DC Comics April 2016 solicitations
Credit: DC Comics
Credit: Marvel Comics

Power Man and Iron Fist #3
Written by David Walker
Art by Sanford Greene and Lee Loughridge
Lettering by Clayton Cowles
Published by Marvel Comics
Review by Robert Reed
‘Rama Rating: 9 out of 10

Luke Cage and Danny Rand continue their search for Jennie and the Supersoul Stone in Power Man and Iron Fist #3. David Walker and Sanford Greene ensure readers that their search is an entertaining one, as they visit several allies, all while Tombstone’s henchmen follow on their heels. The book is not without its flaws however, as one character remains underdeveloped.

The highlight of the book remains the friendship between Luke and Danny. David Walker’s voices for the duo are phenomenal. Some Iron Fist fans may feel that Walker’s take on Rand is a bit regressive; his carefree attitude and humor returning after becoming a more serious character in recent years. But Walker’s humor with Danny is carefully placed, suggesting a man that is lost and perhaps forcing a reunion with Luke for a sense of normality. Luke, on the other hand, is fighting an internal battle, as he struggles to balance his own desires to be a family man and father along with his sense of duty as a superhero.

Walker also develops the villains well, as Black Mariah tries to control the possessed Jennie’s extreme methods. There’s genuine care as Mariah advises, “Control the rage, Boo-boo. Don’t let it control you.” Mariah may be a criminal, but she isn’t a monster. This sense of humanity extends to Tombstone and his goons. The two henchmen tasked with returning the Supersoul Stone are a lot of fun, as Walker maximizes their self-preservation instincts to humorous effect.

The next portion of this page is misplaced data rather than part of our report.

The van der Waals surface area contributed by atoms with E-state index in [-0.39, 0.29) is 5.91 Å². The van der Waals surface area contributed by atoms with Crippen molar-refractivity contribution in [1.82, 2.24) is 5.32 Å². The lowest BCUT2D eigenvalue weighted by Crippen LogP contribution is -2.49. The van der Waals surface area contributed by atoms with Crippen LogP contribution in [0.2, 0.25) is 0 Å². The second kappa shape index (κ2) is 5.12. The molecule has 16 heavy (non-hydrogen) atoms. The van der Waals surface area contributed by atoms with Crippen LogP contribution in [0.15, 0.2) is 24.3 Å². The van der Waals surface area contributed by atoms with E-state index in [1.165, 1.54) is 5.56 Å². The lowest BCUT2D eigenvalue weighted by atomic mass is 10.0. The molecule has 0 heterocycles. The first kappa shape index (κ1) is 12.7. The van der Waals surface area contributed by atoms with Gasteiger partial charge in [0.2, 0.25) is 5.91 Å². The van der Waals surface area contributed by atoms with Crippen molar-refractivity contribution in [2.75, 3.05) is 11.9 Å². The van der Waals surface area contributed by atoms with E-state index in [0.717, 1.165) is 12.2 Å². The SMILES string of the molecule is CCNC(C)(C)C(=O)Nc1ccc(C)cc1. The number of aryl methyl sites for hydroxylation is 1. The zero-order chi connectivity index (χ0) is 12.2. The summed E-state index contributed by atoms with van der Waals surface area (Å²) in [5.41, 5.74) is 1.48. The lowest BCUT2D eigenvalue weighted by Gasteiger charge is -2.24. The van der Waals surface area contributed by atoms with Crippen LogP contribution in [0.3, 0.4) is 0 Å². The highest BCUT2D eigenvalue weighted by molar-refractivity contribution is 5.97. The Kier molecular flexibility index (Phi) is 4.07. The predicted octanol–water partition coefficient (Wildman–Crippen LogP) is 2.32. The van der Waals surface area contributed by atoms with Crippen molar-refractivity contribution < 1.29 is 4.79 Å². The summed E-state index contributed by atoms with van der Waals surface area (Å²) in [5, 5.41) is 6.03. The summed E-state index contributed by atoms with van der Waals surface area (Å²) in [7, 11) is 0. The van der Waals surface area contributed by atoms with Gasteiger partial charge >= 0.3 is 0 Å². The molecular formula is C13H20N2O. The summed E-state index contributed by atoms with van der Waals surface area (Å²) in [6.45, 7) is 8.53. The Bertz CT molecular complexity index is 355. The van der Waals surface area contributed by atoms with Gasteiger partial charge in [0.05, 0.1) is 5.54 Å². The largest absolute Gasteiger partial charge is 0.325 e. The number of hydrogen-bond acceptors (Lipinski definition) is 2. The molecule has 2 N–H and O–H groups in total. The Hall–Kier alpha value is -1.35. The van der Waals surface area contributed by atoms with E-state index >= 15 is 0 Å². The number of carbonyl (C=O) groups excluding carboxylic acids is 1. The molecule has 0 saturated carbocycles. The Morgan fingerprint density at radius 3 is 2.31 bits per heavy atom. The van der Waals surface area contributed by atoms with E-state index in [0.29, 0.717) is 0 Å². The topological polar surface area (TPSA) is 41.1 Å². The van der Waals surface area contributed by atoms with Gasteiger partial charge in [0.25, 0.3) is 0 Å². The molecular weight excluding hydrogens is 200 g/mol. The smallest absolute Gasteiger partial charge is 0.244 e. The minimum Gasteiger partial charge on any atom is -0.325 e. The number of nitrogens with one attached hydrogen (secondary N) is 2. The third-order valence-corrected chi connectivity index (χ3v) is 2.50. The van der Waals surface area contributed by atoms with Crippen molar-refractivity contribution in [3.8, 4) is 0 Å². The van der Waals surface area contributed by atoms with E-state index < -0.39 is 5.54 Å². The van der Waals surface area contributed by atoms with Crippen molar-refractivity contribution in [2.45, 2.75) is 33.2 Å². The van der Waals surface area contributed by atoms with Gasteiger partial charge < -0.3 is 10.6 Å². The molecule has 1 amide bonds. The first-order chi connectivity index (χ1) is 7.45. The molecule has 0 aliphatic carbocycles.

It is unfortunate, however, that Jessica Jones remains on the sidelines. Walker has positioned her as a voice of reason in Luke’s life, a foil to Danny’s risky behavior, but despite the humor involved, she never quite escapes the “nagging wife” stereotype. For such a powerful and newly prominent character thanks to her Netflix series, it remains a disappointment that she doesn’t have more to do here.

Sanford Greene’s exaggerated style works beautifully in the story, maximizing the both the humor and the action with wildly kinetic movements. Perhaps the greatest strength of Greene’s artwork is his characters. Greene captures a wild array of body types, from Cage’s hyper-muscular frame, to Black Mariah’s plump body, to Danny’s slender mold. Each of these characters has their own unique silhouette which adds a dash of realism to the stylized book.

Lee Loughridge’s colors are as equally balanced and rich as Greene’s linework. The subtle purples that swell and grow throughout the issue add an element of surrealism, while the ambers of daylight convey the sense of sunset in the city. Smaller details, such as the gold of Luke Cage’s shirt, help the characters pop from the background while also helping to inform readers of the relationship between characters (the aforementioned shirt is one that Jessica picks out for Luke).

One of the highlights to the issue is a scene where Luke and Danny visit Doctor Strange. The sequence is one of the more humorous bits of the issue, as Strange dismisses the power of the Supersoul Stone altogether. Greene’s artwork captures the arrogance of the Sorcerer Supreme as he nonchalantly explains the realities of his magical knowledge to the heroes. The extended cameo serves the issue in that it shows Luke and Danny using their network of heroes to address the situation at hand, while also highlighting that this problem is going to need to be solved on their own.

Power Man and Iron Fist #3 continues the excellence that David Walker, Sanford Greene, and Lee Loughridge have shown in the first two installments of the series. The main strength of the book is its ability to keep up the juggling act between the heroes and villains, the action and humor. If they can add Jessica Jones to the mix, the series will truly be superb.